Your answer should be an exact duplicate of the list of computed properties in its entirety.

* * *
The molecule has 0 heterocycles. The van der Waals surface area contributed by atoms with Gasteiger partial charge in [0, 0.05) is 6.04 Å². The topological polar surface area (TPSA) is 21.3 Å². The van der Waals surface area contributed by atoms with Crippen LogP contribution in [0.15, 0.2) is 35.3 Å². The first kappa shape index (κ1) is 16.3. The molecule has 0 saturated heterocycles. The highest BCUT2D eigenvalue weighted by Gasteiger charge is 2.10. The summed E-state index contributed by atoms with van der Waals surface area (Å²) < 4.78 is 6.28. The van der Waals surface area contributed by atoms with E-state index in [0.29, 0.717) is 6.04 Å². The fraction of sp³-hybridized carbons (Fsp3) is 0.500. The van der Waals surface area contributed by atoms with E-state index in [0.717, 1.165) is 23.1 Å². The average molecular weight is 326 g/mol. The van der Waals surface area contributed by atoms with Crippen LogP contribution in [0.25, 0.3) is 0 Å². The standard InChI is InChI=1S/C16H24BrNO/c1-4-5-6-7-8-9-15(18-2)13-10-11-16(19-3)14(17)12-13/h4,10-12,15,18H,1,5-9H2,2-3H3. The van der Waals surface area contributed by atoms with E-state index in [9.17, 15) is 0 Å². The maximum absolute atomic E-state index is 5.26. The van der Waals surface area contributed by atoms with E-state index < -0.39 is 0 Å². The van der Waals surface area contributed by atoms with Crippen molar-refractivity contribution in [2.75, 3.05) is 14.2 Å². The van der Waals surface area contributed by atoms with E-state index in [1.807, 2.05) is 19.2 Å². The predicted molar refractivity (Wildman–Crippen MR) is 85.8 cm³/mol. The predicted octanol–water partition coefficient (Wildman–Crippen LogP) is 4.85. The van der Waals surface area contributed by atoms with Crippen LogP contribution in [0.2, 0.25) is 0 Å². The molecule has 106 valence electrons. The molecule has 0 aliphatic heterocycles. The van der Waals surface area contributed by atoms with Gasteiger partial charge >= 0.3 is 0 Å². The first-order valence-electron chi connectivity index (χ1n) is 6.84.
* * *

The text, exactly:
The molecule has 0 heterocycles. The van der Waals surface area contributed by atoms with Gasteiger partial charge in [0, 0.05) is 6.04 Å². The topological polar surface area (TPSA) is 21.3 Å². The van der Waals surface area contributed by atoms with Crippen LogP contribution in [0.15, 0.2) is 35.3 Å². The first kappa shape index (κ1) is 16.3. The molecule has 0 saturated heterocycles. The highest BCUT2D eigenvalue weighted by Gasteiger charge is 2.10. The summed E-state index contributed by atoms with van der Waals surface area (Å²) < 4.78 is 6.28. The van der Waals surface area contributed by atoms with E-state index in [0.29, 0.717) is 6.04 Å². The fraction of sp³-hybridized carbons (Fsp3) is 0.500. The van der Waals surface area contributed by atoms with E-state index in [0.717, 1.165) is 23.1 Å². The average molecular weight is 326 g/mol. The van der Waals surface area contributed by atoms with Crippen LogP contribution in [0.25, 0.3) is 0 Å². The standard InChI is InChI=1S/C16H24BrNO/c1-4-5-6-7-8-9-15(18-2)13-10-11-16(19-3)14(17)12-13/h4,10-12,15,18H,1,5-9H2,2-3H3. The van der Waals surface area contributed by atoms with E-state index in [9.17, 15) is 0 Å². The maximum absolute atomic E-state index is 5.26. The van der Waals surface area contributed by atoms with E-state index < -0.39 is 0 Å². The van der Waals surface area contributed by atoms with Crippen molar-refractivity contribution in [2.75, 3.05) is 14.2 Å². The van der Waals surface area contributed by atoms with E-state index in [1.807, 2.05) is 19.2 Å². The predicted molar refractivity (Wildman–Crippen MR) is 85.8 cm³/mol. The predicted octanol–water partition coefficient (Wildman–Crippen LogP) is 4.85. The van der Waals surface area contributed by atoms with Crippen LogP contribution in [0.2, 0.25) is 0 Å². The molecule has 106 valence electrons. The molecule has 0 aliphatic heterocycles. The van der Waals surface area contributed by atoms with Gasteiger partial charge >= 0.3 is 0 Å². The first-order valence-electron chi connectivity index (χ1n) is 6.84.